A man of high rank modelled in lotus position. His headdress with great horns and the snake-shaped necklace are typical of a shaman from the Bahia (500 BC-500 AD) culture of Ecuador. Artifact at Casa del Alabado: Museo de Arte Precolombino, Quito, Ecuador. (Credit: Alicia McDermott)

A man of high rank modelled in lotus position. His headdress with great horns and the snake-shaped necklace are typical of a shaman from the Bahia (500 BC-500 AD) culture of Ecuador. Artifact at Casa del Alabado: Museo de Arte Precolombino, Quito, Ecuador. (Credit: Alicia McDermott)

A ceremony can also be invented. For example, “you may make up an 'I want a job I can really enjoy' ceremony. You could meditate for five minutes, write a wish-list of all the things you want from a new job on a piece of paper and then burn it, symbolically sending your message to the spirit world. Performing this ceremony won't guarantee you a new job next Monday, but it will signal to the spirit world and to yourself that you are ready for something new” (Almond, 2000). The idea of smoke carrying a message or intention to the heavens is held by many religions - consider the incense burned during Catholic and Orthodox Christian ceremonies.


No need to take Hallucinogens! These are very wise words and I totally agree with them.
We should never forget that no plant or animal has the intention to teach humans spiritual lessons or give us 'wisdom' or something. The substances that all these plants and animals produce only are there to help the plant or animal to get food, against natural enemies, in the communication in symbiotic relations or in procreation...
You must allways remember that everything you experience when you take these substances: the producer of these substances most of the time wants the reciever to have illusions or sensations of things that aren't actually there!
So be very critical of everything you experience or even better: don't take these substances at all!

Register to become part of our active community, get updates, receive a monthly newsletter, and enjoy the benefits and rewards of our member point system OR just post your comment below as a Guest.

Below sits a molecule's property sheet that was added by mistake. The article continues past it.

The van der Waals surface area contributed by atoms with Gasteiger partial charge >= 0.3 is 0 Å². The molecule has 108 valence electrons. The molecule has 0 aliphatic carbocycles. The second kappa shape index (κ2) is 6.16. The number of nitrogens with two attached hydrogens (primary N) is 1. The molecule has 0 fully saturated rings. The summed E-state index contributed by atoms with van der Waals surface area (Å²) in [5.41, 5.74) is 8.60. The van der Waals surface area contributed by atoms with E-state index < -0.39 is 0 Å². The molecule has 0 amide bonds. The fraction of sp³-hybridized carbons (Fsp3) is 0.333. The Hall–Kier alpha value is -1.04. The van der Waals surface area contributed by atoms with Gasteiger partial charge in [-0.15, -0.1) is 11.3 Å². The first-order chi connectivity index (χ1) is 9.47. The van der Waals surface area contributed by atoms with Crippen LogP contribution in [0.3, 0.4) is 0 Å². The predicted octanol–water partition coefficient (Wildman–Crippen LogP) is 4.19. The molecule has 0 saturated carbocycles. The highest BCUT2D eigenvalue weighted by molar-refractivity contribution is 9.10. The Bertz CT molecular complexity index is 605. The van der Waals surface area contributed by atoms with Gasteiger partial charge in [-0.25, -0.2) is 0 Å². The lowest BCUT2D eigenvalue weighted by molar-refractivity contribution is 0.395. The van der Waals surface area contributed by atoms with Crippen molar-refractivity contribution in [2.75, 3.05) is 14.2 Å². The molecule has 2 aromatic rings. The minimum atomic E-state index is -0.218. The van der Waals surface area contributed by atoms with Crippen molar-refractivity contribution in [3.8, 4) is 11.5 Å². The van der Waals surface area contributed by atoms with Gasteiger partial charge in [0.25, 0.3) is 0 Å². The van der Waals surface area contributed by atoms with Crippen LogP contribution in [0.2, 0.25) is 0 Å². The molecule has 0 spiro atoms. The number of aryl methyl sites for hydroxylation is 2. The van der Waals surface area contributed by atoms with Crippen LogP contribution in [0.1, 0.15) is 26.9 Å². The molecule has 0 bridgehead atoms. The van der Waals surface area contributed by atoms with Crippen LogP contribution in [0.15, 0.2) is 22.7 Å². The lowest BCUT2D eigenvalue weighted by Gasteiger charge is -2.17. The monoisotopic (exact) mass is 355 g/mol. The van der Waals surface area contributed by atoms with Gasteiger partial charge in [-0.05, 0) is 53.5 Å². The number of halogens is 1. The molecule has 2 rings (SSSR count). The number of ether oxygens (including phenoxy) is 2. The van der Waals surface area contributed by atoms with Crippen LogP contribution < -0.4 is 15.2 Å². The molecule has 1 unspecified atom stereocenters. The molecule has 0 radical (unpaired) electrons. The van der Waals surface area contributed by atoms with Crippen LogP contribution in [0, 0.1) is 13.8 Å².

Ancient Technology

All Giza Pyramids in one shot.
Ever since humans could look up to see the sky, we have been amazed by its beauty and untold mysteries. Naturally then, astronomy is often described as the oldest of the sciences, inspiring people for thousands of years.

Our Mission

At Ancient Origins, we believe that one of the most important fields of knowledge we can pursue as human beings is our beginnings. And while some people may seem content with the story as it stands, our view is that there exists countless mysteries, scientific anomalies and surprising artifacts that have yet to be discovered and explained.

The goal of Ancient Origins is to highlight recent archaeological discoveries, peer-reviewed academic research and evidence, as well as offering alternative viewpoints and explanations of science, archaeology, mythology, religion and history around the globe.

We’re the only Pop Archaeology site combining scientific research with out-of-the-box perspectives.

By bringing together top experts and authors, this archaeology website explores lost civilizations, examines sacred writings, tours ancient places, investigates ancient discoveries and questions mysterious happenings. Our open community is dedicated to digging into the origins of our species on planet earth, and question wherever the discoveries might take us. We seek to retell the story of our beginnings. 

Ancient Image Galleries

View from the Castle Gate (Burgtor). (Public Domain)
Door surrounded by roots of Tetrameles nudiflora in the Khmer temple of Ta Phrom, Angkor temple complex, located today in Cambodia. (CC BY-SA 3.0)
Cable car in the Xihai (West Sea) Grand Canyon (CC BY-SA 4.0)
Next article